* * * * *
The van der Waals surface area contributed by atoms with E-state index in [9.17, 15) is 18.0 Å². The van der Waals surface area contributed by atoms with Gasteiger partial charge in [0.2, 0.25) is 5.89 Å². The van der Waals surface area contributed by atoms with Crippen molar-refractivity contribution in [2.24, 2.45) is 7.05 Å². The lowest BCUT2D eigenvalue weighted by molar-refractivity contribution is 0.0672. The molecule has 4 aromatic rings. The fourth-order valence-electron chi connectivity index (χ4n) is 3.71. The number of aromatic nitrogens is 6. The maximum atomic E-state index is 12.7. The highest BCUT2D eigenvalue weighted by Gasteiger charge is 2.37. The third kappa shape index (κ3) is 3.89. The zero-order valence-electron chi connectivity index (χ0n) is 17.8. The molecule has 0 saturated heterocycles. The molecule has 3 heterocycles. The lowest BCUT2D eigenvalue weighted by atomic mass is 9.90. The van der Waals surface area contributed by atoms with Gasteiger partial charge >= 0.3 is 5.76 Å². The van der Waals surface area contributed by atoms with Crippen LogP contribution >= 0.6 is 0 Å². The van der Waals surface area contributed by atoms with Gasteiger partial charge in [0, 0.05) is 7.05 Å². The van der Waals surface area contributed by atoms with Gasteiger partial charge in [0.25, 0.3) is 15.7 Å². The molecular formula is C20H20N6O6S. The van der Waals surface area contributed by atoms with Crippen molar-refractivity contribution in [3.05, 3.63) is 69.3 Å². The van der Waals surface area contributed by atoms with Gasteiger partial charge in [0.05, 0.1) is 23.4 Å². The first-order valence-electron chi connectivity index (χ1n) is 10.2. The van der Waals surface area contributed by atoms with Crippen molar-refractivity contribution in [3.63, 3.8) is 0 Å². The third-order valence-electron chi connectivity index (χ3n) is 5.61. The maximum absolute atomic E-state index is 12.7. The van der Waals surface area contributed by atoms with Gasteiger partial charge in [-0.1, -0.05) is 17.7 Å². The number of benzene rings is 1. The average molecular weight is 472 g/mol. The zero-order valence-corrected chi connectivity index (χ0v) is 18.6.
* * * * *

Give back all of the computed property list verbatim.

The van der Waals surface area contributed by atoms with E-state index in [9.17, 15) is 18.0 Å². The van der Waals surface area contributed by atoms with Gasteiger partial charge in [0.2, 0.25) is 5.89 Å². The van der Waals surface area contributed by atoms with Crippen molar-refractivity contribution in [2.24, 2.45) is 7.05 Å². The lowest BCUT2D eigenvalue weighted by molar-refractivity contribution is 0.0672. The molecule has 4 aromatic rings. The fourth-order valence-electron chi connectivity index (χ4n) is 3.71. The number of aromatic nitrogens is 6. The maximum atomic E-state index is 12.7. The highest BCUT2D eigenvalue weighted by Gasteiger charge is 2.37. The third kappa shape index (κ3) is 3.89. The zero-order valence-electron chi connectivity index (χ0n) is 17.8. The molecule has 0 saturated heterocycles. The molecule has 3 heterocycles. The lowest BCUT2D eigenvalue weighted by atomic mass is 9.90. The van der Waals surface area contributed by atoms with Gasteiger partial charge >= 0.3 is 5.76 Å². The van der Waals surface area contributed by atoms with Crippen LogP contribution >= 0.6 is 0 Å². The van der Waals surface area contributed by atoms with Gasteiger partial charge in [0, 0.05) is 7.05 Å². The van der Waals surface area contributed by atoms with Gasteiger partial charge in [0.25, 0.3) is 15.7 Å². The molecular formula is C20H20N6O6S. The van der Waals surface area contributed by atoms with Crippen molar-refractivity contribution in [3.05, 3.63) is 69.3 Å². The van der Waals surface area contributed by atoms with Gasteiger partial charge in [0.05, 0.1) is 23.4 Å². The first-order valence-electron chi connectivity index (χ1n) is 10.2. The van der Waals surface area contributed by atoms with Crippen molar-refractivity contribution in [3.63, 3.8) is 0 Å². The third-order valence-electron chi connectivity index (χ3n) is 5.61. The maximum absolute atomic E-state index is 12.7. The van der Waals surface area contributed by atoms with Gasteiger partial charge in [-0.1, -0.05) is 17.7 Å². The number of benzene rings is 1. The average molecular weight is 472 g/mol. The zero-order valence-corrected chi connectivity index (χ0v) is 18.6.